In This Post
You've probably heard (or read) countless times that exfoliation is a fundamental skincare step for a smooth and radiant complexion. But what does it exactly mean, and how do you know you're doing it right?
So, let's start from scratch – explaining the science behind skin exfoliation and answering all your burning questions regarding this holy-grail skincare ritual.
What Does Exfoliation Mean: the Whats
Our skin naturally renews itself every 28 days, more or less, getting rid of dead skin cells from its surface and making way for new ones. However, sometimes it does only a half-baked job, especially as we get older and our skin becomes lazier and lazier.
With this whole process postponed, dead skin cells pile up on the surface of the skin. This leads to clogged pores and blackheads if you have oily skin or dull complexion and flakiness if you have dry skin.
This is where exfoliation comes in handy, hurrying the process a bit and helping the skin finish the job. So, in a nutshell, exfoliation is the chemical or physical removal of dead skin cells from the top layer of the skin, clearing the way for the healthier and fresh skin cells from underneath, and basically, tricking our skin into thinking it's younger.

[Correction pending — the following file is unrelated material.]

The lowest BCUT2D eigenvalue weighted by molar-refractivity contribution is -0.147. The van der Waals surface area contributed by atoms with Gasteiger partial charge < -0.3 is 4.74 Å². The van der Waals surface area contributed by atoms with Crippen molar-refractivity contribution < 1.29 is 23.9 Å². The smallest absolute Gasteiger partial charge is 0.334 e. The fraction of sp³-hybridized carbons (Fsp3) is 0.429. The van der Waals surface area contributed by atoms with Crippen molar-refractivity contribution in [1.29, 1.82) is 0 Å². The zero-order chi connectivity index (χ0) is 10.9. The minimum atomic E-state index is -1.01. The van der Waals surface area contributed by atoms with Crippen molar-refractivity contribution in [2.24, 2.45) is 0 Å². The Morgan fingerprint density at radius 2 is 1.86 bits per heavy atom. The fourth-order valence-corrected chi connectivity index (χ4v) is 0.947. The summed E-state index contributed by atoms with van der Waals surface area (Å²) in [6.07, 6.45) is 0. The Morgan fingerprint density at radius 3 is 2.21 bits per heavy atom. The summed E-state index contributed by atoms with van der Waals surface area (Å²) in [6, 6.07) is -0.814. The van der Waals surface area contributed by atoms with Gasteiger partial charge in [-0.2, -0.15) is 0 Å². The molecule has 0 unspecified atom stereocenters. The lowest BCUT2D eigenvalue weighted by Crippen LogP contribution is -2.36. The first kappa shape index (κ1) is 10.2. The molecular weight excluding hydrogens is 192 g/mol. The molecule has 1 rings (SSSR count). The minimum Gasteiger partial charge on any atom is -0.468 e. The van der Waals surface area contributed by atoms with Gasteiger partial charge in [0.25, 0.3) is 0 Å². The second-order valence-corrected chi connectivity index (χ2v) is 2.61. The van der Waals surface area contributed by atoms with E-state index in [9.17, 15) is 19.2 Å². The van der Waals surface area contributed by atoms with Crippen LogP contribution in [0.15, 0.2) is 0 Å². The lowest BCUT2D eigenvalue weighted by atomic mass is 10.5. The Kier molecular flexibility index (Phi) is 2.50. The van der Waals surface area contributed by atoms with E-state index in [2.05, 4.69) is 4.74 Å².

Chemical vs. Physical Exfoliation
Physical or mechanical exfoliation involves using an exfoliating tool (like a sponge or brush) or a scrub containing microbeads, crystals, or fine granules that rub against the skin and physically slough away dead skin cells. These only work on the surface layer of the skin and don't have any additional benefits besides exfoliation.
On the other hand, chemical exfoliants or peels contain different exfoliating acids, such as AHAs or BHAs, that dissolve and loosen intercellular bonds or glue that keeps dead skin cells together. By breaking these bonds, the cells from the epidermis (the top layer of the skin) loosen and slough off more easily. In addition, chemical exfoliants penetrate the deeper layers of the skin, allowing for a more thorough cleanse and unclogging as well as better absorption of other skincare products in your routine.